Rising star

Al Aan TV has taken its place among the region's biggest broadcasters
Al aan TV, BBC, Broadcasters, Analysis, Broadcast Business
Al aan TV, BBC, Broadcasters, Analysis, Broadcast Business


Al Aan TV may be just six years old, but it has rapidly taken its place among the region’s best known broadcasters.

It’s been non-stop at Al Aan TV recently. The channel was the first to install its own transmitter in revolutionary Tripoli following last year’s uprising, beating both the BBC and Al Jazeera, with several more now in place around the country.

With six transmitters from Tripoli to Benghazi, Misrata and beyond, the entire country is able to receive the Al Aan signal from its Dubai HQ. The next step on this front will be to begin transmitting local content for its Libyan audience.

Closer to home, recent market research showed the channel is becoming an increasing favourite among its target demographic of young, professional, Arab women with its mix of culture, fashion and entertainment shows proving especially popular with young, Blackberry-using Emirati women and female Arab expats in Saudi Arabia.

It’s not all entertainment and fashion though. The channel has repeatedly shown it is not afraid to cover the big issues too – in April 2011 it came into the international spotlight when it showed footage of a woman reportedly being stoned to death by the Taliban in Pakistan, while towards the end of the same year it was also the only TV channel in the world to film and report the secret funeral of Muammar Ghadaffi.

Al Aan has certainly made a big impact since its 2006 launch. In September of that year it was announced that the channel was among the first in the Arab world to produce its own content, 24-hours a day, through a combination of its own in-house facilities in Dubai and content outsourced to production companies in Beirut and KSA.

There have been plenty more improvements to both content and infrastructure since then too, as Raad Haddadin, head of technical, explains: “We’ve upgraded significantly since launch, most recently the servers.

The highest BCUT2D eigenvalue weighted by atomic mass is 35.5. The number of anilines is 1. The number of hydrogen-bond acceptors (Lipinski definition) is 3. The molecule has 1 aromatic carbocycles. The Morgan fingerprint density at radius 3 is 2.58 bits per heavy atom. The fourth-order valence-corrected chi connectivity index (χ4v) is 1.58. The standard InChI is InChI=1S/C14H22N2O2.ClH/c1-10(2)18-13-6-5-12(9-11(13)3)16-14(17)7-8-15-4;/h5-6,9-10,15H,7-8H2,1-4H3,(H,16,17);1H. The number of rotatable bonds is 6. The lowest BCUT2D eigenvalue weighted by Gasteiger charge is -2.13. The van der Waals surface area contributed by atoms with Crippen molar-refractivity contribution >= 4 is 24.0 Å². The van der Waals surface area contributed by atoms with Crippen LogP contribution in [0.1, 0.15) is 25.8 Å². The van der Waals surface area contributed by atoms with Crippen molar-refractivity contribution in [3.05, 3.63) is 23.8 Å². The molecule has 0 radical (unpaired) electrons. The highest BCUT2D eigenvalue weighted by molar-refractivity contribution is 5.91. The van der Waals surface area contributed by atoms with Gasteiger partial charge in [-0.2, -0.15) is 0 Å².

Initially we had only Harris device controllers and one Omneon server with four ports. We’ve now upgraded all that to being HD/SD capable and the infrastructure is all Harris now. We have two new ADC device controllers, eight ports and Nexio Gateway. We’ve also integrated our Avid edit suite with the server. Previously we were transmitting tapeless, but if we wanted to do any editing we had to do so on tape, but the whole workflow is now tapeless.”

Last year, Al Aan also launched Al Aan Services, making the channel’s equipment and expertise available to third party broadcasters who wish to shoot in, or broadcast from the region: “We have two OB vans complete with SNG, two HD flyaway kits and Sony 350K HD ENG cameras.

Any client that wants to shoot HD can do so, and the studios here are also available to hire. The studio on our fifth floor has room for multiple sets, so we can use that area for more than one shoot, and we’ve already had clients like Euronews shooting up there.”

With further improvements planned to Al Aan’s fifth floor studio, it may well become increasingly popular over the coming months, as Haddadin explains: “The whole of the fifth floor will be changing very soon.

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I’m going to be replacing all the lights – currently we’re using Arri Tungsten, but I’ll be upgrading to Arri LED. With tungsten we’re limited by what we can do up there by the power consumption, and the heat.

We can’t run more than one set at a time. I’ll be installing seven new LED sets in July – they consume just 22W of power and give you 1,000W of light.

“On top of that, I’ll be redesigning the Master Control Room. Currently it’s one big room with all the transmission and ingest in it, but soon it will be two separate rooms with all new equipment and more of a 2012 look and feel.